Recent research published in the journal, Sleep, indicates that if you want to get more sleep at night, cut back on both nicotine and alcohol at least four hours before heading to bed. Researchers found that both substances can negatively affect sleep quantity and quality. Contrary to popular belief, it appears caffeinated beverages like coffee don’t have a significant impact on sleep patterns for the majority of people.
Researchers from Florida Atlantic University along with support from Brigham and Women’s Hospital, Harvard University, Emory University, the University of Mississippi Medical Center and the National Institutes of Health, looked at evening alcohol, caffeine and nicotine consumption among 785 African-Americans. The study looked at the participants for a combined 5,164 days.
Researchers used sensors to monitor sleep patterns, and participants also entered information into their sleep diaries.
Researchers found that people using nicotine or alcohol within four hours before going to bed had the biggest impact on their sleep cycles. This was true even when controlling for other factors like stress, age and gender.
Nicotine especially created challenges for people with insomnia. The study showed the use of nighttime nicotine led to more than a 40-minute sleep reduction overall.
The research team said African Americans haven’t previously been well-represented in sleep studies looking at the effects of nicotine, alcohol and caffeine to this point. The research team released a press release saying African Americans are more likely to experience problematic sleep patterns than non-Hispanic whites, as well as more detrimental effects on their health because of inadequate sleep.
Nicotine is a stimulant, which is why it likely has such a significant impact on sleep. With alcohol and sleep, the problem may lay primarily in how the body processes it.
Alcohol Metabolism Results In Sleep Loss
While we traditionally think of alcohol as being something that can help people sleep and as a depressant, that doesn’t tell the whole story. Alcohol is metabolized into the bloodstream through the stomach and is also absorbed by the small intestines. Alcohol metabolism acts as a stimulant while someone is drinking. As someone’s blood alcohol content (BAC) goes up, they may feel excited or elated. It’s not until BAC starts to decline that someone might start to feel more tired.
How long does it take to metabolize alcohol? The body can metabolize around 20 milligrams per deciliter of alcohol per hour. To give a better idea, alcohol metabolism of a small shot of liquor might take one hour, while it could take several hours if you had several drinks. If you had alcohol and then tried to go right to sleep, you might still be in the phase of alcohol metabolism that leads to increased energy, therefore problematic sleep.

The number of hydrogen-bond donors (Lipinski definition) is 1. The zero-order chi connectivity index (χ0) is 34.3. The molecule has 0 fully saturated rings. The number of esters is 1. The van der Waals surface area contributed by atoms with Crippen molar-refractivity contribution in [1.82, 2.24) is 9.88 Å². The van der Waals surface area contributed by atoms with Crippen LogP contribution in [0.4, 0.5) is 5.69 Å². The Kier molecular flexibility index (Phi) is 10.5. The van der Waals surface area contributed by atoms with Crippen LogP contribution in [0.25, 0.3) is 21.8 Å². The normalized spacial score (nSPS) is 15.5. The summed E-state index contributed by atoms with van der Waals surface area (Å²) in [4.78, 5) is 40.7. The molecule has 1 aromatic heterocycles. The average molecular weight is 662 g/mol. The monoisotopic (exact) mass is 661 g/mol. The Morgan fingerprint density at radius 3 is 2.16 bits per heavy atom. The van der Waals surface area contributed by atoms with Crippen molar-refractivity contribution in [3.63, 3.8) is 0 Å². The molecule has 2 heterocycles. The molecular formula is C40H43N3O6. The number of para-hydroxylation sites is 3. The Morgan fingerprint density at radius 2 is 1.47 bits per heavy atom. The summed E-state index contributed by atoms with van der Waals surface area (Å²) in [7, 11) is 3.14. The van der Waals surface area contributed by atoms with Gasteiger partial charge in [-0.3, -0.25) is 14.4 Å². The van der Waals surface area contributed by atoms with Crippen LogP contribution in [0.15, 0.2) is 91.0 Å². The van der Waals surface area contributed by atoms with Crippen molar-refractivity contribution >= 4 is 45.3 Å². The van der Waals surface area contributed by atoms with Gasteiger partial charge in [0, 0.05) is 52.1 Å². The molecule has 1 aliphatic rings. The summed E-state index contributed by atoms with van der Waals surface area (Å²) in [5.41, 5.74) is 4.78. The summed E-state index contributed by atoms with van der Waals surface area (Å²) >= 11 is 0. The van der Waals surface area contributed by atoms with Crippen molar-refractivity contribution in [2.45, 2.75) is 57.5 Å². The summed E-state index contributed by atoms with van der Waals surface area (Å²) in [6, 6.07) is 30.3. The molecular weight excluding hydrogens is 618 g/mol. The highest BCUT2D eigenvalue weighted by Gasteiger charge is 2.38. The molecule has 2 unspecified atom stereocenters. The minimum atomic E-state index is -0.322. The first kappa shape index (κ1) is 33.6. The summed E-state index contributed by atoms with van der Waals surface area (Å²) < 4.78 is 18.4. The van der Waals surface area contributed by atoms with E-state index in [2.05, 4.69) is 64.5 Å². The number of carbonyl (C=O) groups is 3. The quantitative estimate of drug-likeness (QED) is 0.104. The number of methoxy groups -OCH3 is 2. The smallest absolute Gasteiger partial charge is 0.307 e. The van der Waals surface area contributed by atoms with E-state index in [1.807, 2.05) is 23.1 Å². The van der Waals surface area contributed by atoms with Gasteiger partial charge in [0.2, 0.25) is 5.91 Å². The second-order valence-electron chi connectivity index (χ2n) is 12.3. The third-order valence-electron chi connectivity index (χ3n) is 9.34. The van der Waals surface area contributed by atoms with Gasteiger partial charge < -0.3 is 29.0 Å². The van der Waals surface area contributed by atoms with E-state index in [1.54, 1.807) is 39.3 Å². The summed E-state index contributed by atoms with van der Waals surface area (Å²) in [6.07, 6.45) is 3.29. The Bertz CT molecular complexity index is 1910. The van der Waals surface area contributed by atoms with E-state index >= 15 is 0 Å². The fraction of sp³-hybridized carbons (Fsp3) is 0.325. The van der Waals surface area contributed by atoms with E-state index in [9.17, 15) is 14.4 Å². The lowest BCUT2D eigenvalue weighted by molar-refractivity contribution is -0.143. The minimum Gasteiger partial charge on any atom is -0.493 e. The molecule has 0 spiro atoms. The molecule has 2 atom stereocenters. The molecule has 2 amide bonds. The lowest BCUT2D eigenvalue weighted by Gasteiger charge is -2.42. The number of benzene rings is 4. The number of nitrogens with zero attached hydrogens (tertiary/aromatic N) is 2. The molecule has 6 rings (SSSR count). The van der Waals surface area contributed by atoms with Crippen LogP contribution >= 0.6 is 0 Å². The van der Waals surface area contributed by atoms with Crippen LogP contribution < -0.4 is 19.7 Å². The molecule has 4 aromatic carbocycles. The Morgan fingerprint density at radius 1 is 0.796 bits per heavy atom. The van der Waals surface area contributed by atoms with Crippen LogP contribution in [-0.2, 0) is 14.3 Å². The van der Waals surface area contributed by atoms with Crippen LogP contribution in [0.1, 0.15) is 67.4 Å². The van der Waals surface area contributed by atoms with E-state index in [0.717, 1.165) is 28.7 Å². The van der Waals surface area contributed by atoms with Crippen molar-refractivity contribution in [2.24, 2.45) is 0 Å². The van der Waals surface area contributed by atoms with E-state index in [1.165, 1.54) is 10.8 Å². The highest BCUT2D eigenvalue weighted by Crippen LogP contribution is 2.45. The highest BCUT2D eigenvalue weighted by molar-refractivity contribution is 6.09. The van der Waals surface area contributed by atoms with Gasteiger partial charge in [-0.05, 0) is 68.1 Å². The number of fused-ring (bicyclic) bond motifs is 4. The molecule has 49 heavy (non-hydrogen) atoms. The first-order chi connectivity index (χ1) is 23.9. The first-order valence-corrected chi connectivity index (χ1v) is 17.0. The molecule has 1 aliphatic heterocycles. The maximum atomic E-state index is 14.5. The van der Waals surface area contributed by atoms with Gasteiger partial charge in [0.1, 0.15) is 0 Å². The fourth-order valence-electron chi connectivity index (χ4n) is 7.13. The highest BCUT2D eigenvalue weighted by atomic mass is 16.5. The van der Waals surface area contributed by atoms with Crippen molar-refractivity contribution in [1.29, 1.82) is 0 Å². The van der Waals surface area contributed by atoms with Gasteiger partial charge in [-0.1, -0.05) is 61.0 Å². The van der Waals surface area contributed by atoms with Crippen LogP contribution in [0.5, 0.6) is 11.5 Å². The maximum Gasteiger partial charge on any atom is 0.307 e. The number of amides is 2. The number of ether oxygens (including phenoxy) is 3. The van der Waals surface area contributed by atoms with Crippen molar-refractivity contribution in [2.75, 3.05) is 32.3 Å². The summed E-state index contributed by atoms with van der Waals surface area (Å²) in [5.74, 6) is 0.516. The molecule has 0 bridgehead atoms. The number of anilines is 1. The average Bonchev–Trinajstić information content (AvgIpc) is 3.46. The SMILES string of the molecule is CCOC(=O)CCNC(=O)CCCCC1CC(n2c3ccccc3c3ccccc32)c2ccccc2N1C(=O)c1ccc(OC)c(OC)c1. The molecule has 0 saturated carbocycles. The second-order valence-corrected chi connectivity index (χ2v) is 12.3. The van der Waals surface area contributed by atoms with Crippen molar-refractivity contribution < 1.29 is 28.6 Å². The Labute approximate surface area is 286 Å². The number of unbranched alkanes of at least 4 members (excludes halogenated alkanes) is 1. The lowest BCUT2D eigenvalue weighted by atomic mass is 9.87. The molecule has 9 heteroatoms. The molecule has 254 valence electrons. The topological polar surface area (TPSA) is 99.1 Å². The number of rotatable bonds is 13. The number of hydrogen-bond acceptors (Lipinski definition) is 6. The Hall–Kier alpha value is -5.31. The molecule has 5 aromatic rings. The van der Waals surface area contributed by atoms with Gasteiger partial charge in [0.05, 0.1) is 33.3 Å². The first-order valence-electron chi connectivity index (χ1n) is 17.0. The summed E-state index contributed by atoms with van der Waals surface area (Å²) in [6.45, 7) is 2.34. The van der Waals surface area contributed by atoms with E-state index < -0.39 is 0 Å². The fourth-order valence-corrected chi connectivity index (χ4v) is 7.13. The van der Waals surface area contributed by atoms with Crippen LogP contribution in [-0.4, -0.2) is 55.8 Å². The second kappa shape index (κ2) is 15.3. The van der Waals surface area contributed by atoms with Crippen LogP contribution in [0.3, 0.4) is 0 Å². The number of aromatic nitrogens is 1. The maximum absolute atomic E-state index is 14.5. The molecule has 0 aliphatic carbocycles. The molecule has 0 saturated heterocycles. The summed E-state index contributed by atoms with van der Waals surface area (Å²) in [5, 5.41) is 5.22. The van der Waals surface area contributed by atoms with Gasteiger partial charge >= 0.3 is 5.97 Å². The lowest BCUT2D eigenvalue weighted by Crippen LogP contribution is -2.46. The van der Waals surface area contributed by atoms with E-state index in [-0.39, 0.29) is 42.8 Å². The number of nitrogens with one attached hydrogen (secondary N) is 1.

Reducing Alcohol Consumption Before Bed Improves Sleep
Other studies have shown similar relationships between alcohol and sleep. Some people who drink alcohol and go to sleep may be able to initially fall asleep, but it reduces rapid eye movement sleep (REM). The more you drink before going to bed, the more the effect between alcohol and REM sleep and alcohol and not sleeping. REM disruptions can cause daytime drowsiness and problems with concentration.
Even if you think alcohol is helping you sleep, you may not realize how poor the quality of your sleep is. Alcohol can also slow breathing and can contribute to or worsen sleep apnea.
If you reduce alcohol consumption before bed, you may be able to get better sleep quality and more sleep.
Trouble Reducing Alcohol Consumption?
If you rely on alcohol as a crutch to help you go to sleep, or at least you think it’s helping you, you may need to seek help from a local professional. One of the key signs of addiction is the inability to stop or cut back even though you know detrimental effects are occurring as a result.
Other signs of alcohol addiction can include:
- Developing a tolerance and needing to drink more to get the desired effects.
- Significant amounts of time spent drinking or recovering from drinking.
- Trying to hide your alcohol use or minimize it.
- Alcohol use causes problems in your relationship or other areas of your life.
- You want to cut back but find you aren’t able to.